winnig the client

Modern Desalination Feasibility Study (FS) is a complex analysis ranging from desalination practicality to ecosystem resilience and water security. Its scope keeps on expanding.

In practical terms, FS is part of the desalination project-plant life cycle connecting the customer and the contractor. For both (!) FS should give a definitive BUILD/NO_BUILD answer and explains the major problems in case the answer is negative.

FS is a legal basis for investors and bankers in deciding whether investing in a particular project is a wise choice.

FS complexity surpasses any desalination know-how, its duration – the plant construction. Notorious example is the Carlsbad desalination plant with the cost approaching US$ 1 billion. (2015). If we assume that this plant of 190 MLD is no different from other grass-root plants, its construction alone should have cost below US$ 250 million and the rest is plugging it into existing ecosystem – US$ 750 million. It includes connections to power grid and water mains, their upgrades, mitigation of environmental impact, lobbying, etc.

High non-revenue collateral costs of desalination are a good reason to start FS with an optimization of the desalination capacity vs the ecosystem "disturbance".

Surprisingly, the internet is inundated with FSs disregarding this simple requirement. Worse, most of the recent FS tenders consider desalination capacity as the unmodifiable input, not output, and substitute authentic FS tasks with the EPC contractor's ones. For example, a month ago I got an invitation to participate in FS with the following agenda.

  • Prefeasibility studies including Environmental Feasibility
  • Preparation of Detailed Project Report (EPC contractor's scope)
  • Detailed Engineering (EPC contractor's scope)
  • Bid Documents for the installation of XX MLD capacity (!?) Sea Water Reverse Osmosis Desalination Plant
  • Construction, Commission, etc. (Engineering Consultant scope)

These 6 lines describe typical situation on the FS market – underestimation of the FS impact on the ecosystem health and substitution of the customer interests for those of the private contractors.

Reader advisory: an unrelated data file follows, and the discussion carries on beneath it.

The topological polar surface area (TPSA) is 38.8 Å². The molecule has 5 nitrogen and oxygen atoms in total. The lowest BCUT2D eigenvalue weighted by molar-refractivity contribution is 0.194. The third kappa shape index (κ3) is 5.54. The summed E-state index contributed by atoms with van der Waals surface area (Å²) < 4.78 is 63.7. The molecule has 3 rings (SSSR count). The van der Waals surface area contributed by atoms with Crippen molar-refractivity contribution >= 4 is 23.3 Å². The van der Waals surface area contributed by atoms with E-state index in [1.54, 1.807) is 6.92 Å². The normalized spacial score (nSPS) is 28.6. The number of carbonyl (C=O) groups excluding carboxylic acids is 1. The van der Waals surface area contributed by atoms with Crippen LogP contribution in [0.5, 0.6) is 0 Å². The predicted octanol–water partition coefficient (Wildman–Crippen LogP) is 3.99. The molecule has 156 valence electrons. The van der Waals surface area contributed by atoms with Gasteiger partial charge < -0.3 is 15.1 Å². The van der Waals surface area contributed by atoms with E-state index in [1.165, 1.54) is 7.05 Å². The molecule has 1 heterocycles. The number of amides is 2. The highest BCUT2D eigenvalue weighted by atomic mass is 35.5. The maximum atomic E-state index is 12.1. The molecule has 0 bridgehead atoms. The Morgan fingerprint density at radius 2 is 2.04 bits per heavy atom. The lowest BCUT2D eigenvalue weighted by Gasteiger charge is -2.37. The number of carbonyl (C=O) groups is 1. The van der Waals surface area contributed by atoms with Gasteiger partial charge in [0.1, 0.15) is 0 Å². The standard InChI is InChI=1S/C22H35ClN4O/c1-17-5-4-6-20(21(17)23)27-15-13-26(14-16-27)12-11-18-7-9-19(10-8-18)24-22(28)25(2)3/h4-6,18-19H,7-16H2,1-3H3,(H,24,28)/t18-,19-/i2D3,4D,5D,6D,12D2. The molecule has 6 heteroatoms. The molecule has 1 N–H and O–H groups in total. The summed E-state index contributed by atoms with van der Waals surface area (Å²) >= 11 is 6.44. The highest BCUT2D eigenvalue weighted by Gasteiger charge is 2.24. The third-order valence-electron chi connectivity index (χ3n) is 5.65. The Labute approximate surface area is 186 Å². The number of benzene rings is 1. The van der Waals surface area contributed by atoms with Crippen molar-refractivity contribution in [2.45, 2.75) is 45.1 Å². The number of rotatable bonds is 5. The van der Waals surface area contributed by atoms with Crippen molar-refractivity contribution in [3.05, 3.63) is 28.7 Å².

Turning the desalination capacity into output moves us deep into the systems engineering, saturated with such terms as sustainability, resilience, security, reliability, changeability, and forecasting.

If prediction of the water consumption shows that the water deficit will grow with time then time-to-plug shall be the second parameter of the desalination size optimization covered by FS. Introduction of the time category into FS turns it into perpetual activity to be maintained by the customer. If we assume desalination capacities will follow the water consumption growth, then FS shall address the problem of desalination plants upgrade and extension as well.

The next point is how to tie the water production to consumption on daily, weekly and monthly bases. SWRO desalination favors constant production, while water consumption varies substantially. An example is typical daily demand for Sydney's water. daily demand for sydney's water

The latest big addition to FS is risk assessment (identification & classification) and water supply resilience. You know what uninterrupted power supply (UPS) means, don’t you? What about uninterrupted water supply (UWS) requested lately by industrial customers?

FS shall address risks of underperformance or production interruption, their impact on environment and consumer's well-being. For example, in 2017, the Carlsbad plant fulfilled only 70% of water orders. This figure poses an obvious question. What would happen if this plant would have provided 70% of water instead of 7% to the San Diego region? It would not be far from truth saying that this production loss was due to off-spec seawater quality – Entry Number One in the what-if scenarios of the water supply resilience analysis.
Other less-probable scenarios are not as innocuous as the one mentioned.

  • Loss of the power supply for 4 – 48 hours
  • Plant shutdown for 24 – 200 hours due to oil spillage
  • Plant shutdown due to Tsunami or earthquakes
  • Plant shutdown due to intake pipe collapse, etc.

All these points - the desalination size, time-to-plug and production-consumption tie-in and risks - require tremendous volume of information to be collected, systematized, and maintained.